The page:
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Military police under investigation over handling of sexual assault case

Probe into military police

The Military Police Complaints Commission is investigating the way officers handled allegations of sexual assault against a soldier who took his own life, the commission announced Thursday.

Military police charged Maj. Cristian Hiestand, a flight instructor in a Royal Canadian Air Force flight training squadron, with two counts of sexual assault in November 2021.

The complainant came forward shortly after the pair had broken up, and alleged that Hiestand had sexually assaulted her twice during their relationship.

Hiestand died by suicide two months later, and his parents and sister filed separate complaints with the military police, saying they "rushed to judgment" and didn't take a statement from the accused before laying charges.

A military police officer has also filed a complaint alleging the investigating officers didn't record the woman's interview even though they could have, and that an off-duty sergeant tried to help with the investigation while intoxicated.

The commission denied the initial request for a public interest investigation in 2022, the interim chairperson Bonita Thornton said in her written decision Thursday. She considered the regular conduct complaint process would be adequate in this case.

Since then, the case has received media attention and two more complaints have been made.

"Due to these new circumstances, I have decided to revisit the issue of public interest with respect to the original complaint and the other two related complaints," Thornton said in her written decision to launch an investigation.

The commission decided to launch a public interest investigation last November, but because the case is also the subject of an internal review, it delayed a public announcement of the probe until Thursday.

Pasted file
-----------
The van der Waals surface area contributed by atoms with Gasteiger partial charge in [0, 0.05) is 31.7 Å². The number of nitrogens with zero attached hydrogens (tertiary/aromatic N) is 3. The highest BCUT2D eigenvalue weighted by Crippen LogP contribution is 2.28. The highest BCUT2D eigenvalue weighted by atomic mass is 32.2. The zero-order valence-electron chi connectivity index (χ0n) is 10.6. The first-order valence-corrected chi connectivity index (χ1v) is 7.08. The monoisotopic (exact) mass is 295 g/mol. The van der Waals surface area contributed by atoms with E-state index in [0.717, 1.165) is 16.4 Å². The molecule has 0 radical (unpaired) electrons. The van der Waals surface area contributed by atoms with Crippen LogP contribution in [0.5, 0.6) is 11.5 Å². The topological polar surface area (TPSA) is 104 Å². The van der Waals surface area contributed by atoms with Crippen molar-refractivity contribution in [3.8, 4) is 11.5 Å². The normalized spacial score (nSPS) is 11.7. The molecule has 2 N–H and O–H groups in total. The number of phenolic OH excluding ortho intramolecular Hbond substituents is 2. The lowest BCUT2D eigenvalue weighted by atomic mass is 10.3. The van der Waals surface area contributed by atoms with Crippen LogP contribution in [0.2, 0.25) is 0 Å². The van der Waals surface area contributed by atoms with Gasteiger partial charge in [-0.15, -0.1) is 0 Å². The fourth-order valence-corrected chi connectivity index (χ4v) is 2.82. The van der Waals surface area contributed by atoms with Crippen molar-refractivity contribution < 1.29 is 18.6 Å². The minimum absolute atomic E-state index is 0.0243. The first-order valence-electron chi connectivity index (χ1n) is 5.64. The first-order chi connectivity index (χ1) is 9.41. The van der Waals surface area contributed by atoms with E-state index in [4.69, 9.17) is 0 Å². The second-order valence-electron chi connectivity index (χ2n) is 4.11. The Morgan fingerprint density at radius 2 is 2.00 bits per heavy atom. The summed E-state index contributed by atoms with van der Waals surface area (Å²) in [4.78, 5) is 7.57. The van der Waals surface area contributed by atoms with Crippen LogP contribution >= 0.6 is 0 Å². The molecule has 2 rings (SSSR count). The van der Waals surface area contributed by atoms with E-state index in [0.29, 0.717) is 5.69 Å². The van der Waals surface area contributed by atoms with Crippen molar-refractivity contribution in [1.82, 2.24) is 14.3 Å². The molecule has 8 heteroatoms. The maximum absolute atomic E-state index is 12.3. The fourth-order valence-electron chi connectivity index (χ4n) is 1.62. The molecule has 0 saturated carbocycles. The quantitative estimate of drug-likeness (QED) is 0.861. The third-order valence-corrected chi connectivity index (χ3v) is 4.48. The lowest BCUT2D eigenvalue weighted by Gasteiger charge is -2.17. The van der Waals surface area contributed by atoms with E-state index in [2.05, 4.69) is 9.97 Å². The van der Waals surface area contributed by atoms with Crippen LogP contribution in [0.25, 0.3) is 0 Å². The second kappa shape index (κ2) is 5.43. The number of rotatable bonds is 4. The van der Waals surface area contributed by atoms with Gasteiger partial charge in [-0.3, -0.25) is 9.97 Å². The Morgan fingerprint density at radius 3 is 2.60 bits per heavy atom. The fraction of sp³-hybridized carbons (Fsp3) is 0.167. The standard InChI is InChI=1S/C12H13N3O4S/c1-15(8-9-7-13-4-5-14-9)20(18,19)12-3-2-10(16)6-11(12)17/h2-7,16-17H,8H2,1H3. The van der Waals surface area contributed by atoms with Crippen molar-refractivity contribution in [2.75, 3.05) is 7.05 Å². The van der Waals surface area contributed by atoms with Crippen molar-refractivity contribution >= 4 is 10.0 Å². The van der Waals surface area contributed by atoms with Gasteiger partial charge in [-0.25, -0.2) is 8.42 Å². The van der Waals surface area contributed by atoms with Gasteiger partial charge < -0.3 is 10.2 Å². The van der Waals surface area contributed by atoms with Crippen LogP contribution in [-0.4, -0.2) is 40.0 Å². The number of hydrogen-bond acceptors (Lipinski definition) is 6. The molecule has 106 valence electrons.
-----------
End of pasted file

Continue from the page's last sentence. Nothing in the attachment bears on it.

The alleged victim reported Hiestand to the local military police detachment and gave an initial statement two days after their relationship ended on Nov. 25, 2021.

The case was referred to the Canadian Forces National Investigation Service, and Hiestand was arrested five days later. He was charged with two counts of sexual assault.

Hiestand's parents and sisters allege the investigation by the military police was inadequate, and that the service failed to take his statement before he was charged. The investigation service also failed to accept text messages between Hiestand and the alleged victim that could have proved the allegations false, the complainants claim.

The commission also received a complaint from Muhsin Warsame, an officer who served at the local military police detachment at the time and claims to have been present when the alleged victim reported the assaults.

He made several allegations about how the case was mishandled, including that a sergeant tried to assisted with the investigation while off-duty and intoxicated.

Warsame told the commission the warrant officer who interviewed the alleged victim didn't record it, even though the equipment was available to do so, and that the officer complained with frustration about the victim's choice to come to the military police instead of the local civilian police.



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